Four Legal Documents Everyone Needs During a Health Crisis
Most people are interested in how to setup an estate plan to ensure that their loved ones are taken care of during this time of the COVID 19 virus as it affects peoples lives. It is important that several documents are in place for the possible event that you are incapacitated and can no longer make decisions on your own behalf.
The Four Legal Documents You Need:
- Last Will and Testament. The Will describes how you want your assets distributed on your death, and where those assets are located. Oftentimes, a simple Trust is set up in the Will, called a Testamentary Trust, and guardians for your minor children can be appointed as well. Lastly, an Executor, the person appointed to administer your estate and distribute the assets, is appointed.
- Either a Revocable or Irrevocable Trust can be setup for your estate. Each of these documents are somewhat similar to a Will, in that the Trust describes how you want your assets to be distributed and the appointment of a Trustee. However, a Trust avoids probate and is a private entity in itself. Many times, a Spendthrift provision is included in the Trust to provide protection from any potential creditors.
- General Durable Power of Attorney. A General Power of Attorney grants certain enumerated powers to your personal representative (your “Agent”) in the event of your incapacity. These powers tend to focus on strictly the financial aspects, namely transacting business on your behalf, including managing finances and paying bills.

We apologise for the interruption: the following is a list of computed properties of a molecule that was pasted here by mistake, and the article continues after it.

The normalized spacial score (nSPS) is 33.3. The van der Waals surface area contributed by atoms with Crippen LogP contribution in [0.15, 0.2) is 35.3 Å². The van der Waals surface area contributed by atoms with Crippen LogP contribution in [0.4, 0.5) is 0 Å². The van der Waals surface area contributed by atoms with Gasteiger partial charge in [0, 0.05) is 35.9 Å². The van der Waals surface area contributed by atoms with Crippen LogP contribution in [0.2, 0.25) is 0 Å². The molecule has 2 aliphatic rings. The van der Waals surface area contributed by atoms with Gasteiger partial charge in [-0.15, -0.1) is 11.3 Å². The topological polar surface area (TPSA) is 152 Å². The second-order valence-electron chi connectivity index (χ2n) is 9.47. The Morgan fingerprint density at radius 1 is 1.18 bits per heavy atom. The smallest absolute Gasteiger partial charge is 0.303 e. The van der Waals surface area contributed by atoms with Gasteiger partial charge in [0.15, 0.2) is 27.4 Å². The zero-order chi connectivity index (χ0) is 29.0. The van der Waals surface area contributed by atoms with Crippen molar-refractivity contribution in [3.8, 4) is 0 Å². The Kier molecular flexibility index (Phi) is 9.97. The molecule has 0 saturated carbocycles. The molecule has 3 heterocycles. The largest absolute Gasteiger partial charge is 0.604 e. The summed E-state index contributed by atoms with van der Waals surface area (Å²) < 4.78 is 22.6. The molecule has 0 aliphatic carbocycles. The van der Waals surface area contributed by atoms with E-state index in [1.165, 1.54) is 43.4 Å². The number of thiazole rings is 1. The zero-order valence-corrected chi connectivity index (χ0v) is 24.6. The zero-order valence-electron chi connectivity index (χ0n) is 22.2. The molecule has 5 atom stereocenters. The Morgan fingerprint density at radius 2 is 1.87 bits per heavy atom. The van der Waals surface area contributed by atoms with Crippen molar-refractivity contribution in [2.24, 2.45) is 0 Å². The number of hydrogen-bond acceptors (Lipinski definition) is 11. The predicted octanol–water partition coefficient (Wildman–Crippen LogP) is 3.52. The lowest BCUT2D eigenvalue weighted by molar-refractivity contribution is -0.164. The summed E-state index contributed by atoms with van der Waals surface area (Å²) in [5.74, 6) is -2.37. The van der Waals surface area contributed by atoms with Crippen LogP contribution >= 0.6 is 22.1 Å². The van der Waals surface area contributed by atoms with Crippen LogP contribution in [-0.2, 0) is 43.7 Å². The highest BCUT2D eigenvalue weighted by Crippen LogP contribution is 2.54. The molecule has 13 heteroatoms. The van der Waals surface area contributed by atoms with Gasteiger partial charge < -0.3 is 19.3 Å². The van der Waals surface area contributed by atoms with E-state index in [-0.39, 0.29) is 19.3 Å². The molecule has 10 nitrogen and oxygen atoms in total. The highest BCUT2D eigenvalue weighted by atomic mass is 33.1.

- Advanced Medical Directive. The Advanced Medical Directive is a merger of the Medical Power of Attorney and the Living Will. This document grants certain enumerated powers to your personal representative (your “Agent”) in the event of your incapacity and is strictly for making health care decisions on your behalf. You can leave detailed instructions to your agent explaining the type of care that you want administered to you during this time.
These documents are typically not to be taken as a singular document, rather they are a part of a comprehensive estate plan that is tailored to your specific needs. Those needs could be just for your immediate family, or for someone who will need continuing support even after your passing.
Oftentimes there is the temptation to go to online legal services that provide you with a number of forms to fill out and sign. Please resist that temptation because an estate plan is something that needs to be carefully crafted by an experienced attorney. A simple mistake of writing in one word, or placing a comma in the wrong location can mean that your assets do not go to the people that you intended to receive the assets, and can result in costly litigation.
Please do not wait. Call our office today at 540-443-9255, or email at brian.themackl[email protected] to discuss your estate planning needs with an experienced estate planning attorney.